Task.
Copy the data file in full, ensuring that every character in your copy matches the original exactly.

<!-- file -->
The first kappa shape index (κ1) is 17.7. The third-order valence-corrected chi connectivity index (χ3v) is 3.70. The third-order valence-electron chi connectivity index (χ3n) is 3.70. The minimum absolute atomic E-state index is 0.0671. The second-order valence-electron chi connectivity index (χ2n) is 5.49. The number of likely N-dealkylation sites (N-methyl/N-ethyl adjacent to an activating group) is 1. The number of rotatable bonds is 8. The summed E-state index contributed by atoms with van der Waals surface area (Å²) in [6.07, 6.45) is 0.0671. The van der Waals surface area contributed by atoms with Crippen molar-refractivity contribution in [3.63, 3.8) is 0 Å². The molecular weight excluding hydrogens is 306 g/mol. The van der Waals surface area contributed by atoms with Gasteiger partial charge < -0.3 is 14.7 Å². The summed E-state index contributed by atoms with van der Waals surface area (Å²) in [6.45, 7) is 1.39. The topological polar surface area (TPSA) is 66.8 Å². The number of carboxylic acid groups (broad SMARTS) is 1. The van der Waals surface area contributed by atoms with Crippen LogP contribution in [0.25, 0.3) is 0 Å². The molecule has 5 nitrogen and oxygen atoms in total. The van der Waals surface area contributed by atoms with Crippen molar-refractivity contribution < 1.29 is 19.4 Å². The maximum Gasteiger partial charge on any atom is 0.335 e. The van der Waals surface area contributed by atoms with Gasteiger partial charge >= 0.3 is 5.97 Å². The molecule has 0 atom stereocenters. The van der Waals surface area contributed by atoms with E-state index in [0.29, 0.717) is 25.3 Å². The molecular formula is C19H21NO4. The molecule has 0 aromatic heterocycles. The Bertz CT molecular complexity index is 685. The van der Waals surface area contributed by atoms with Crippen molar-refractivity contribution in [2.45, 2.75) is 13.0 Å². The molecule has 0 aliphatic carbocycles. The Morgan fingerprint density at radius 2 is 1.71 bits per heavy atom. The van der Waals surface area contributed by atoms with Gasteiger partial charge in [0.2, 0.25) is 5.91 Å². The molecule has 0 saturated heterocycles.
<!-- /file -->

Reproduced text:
The first kappa shape index (κ1) is 17.7. The third-order valence-corrected chi connectivity index (χ3v) is 3.70. The third-order valence-electron chi connectivity index (χ3n) is 3.70. The minimum absolute atomic E-state index is 0.0671. The second-order valence-electron chi connectivity index (χ2n) is 5.49. The number of likely N-dealkylation sites (N-methyl/N-ethyl adjacent to an activating group) is 1. The number of rotatable bonds is 8. The summed E-state index contributed by atoms with van der Waals surface area (Å²) in [6.07, 6.45) is 0.0671. The van der Waals surface area contributed by atoms with Crippen molar-refractivity contribution in [3.63, 3.8) is 0 Å². The molecular weight excluding hydrogens is 306 g/mol. The van der Waals surface area contributed by atoms with Gasteiger partial charge < -0.3 is 14.7 Å². The summed E-state index contributed by atoms with van der Waals surface area (Å²) in [6.45, 7) is 1.39. The topological polar surface area (TPSA) is 66.8 Å². The number of carboxylic acid groups (broad SMARTS) is 1. The van der Waals surface area contributed by atoms with Crippen LogP contribution in [0.25, 0.3) is 0 Å². The molecule has 5 nitrogen and oxygen atoms in total. The van der Waals surface area contributed by atoms with Crippen molar-refractivity contribution < 1.29 is 19.4 Å². The maximum Gasteiger partial charge on any atom is 0.335 e. The van der Waals surface area contributed by atoms with Gasteiger partial charge >= 0.3 is 5.97 Å². The molecule has 0 atom stereocenters. The van der Waals surface area contributed by atoms with E-state index in [0.29, 0.717) is 25.3 Å². The molecular formula is C19H21NO4. The molecule has 0 aromatic heterocycles. The Bertz CT molecular complexity index is 685. The van der Waals surface area contributed by atoms with Crippen molar-refractivity contribution in [2.45, 2.75) is 13.0 Å². The molecule has 0 aliphatic carbocycles. The Morgan fingerprint density at radius 2 is 1.71 bits per heavy atom. The van der Waals surface area contributed by atoms with Gasteiger partial charge in [0.2, 0.25) is 5.91 Å². The molecule has 0 saturated heterocycles.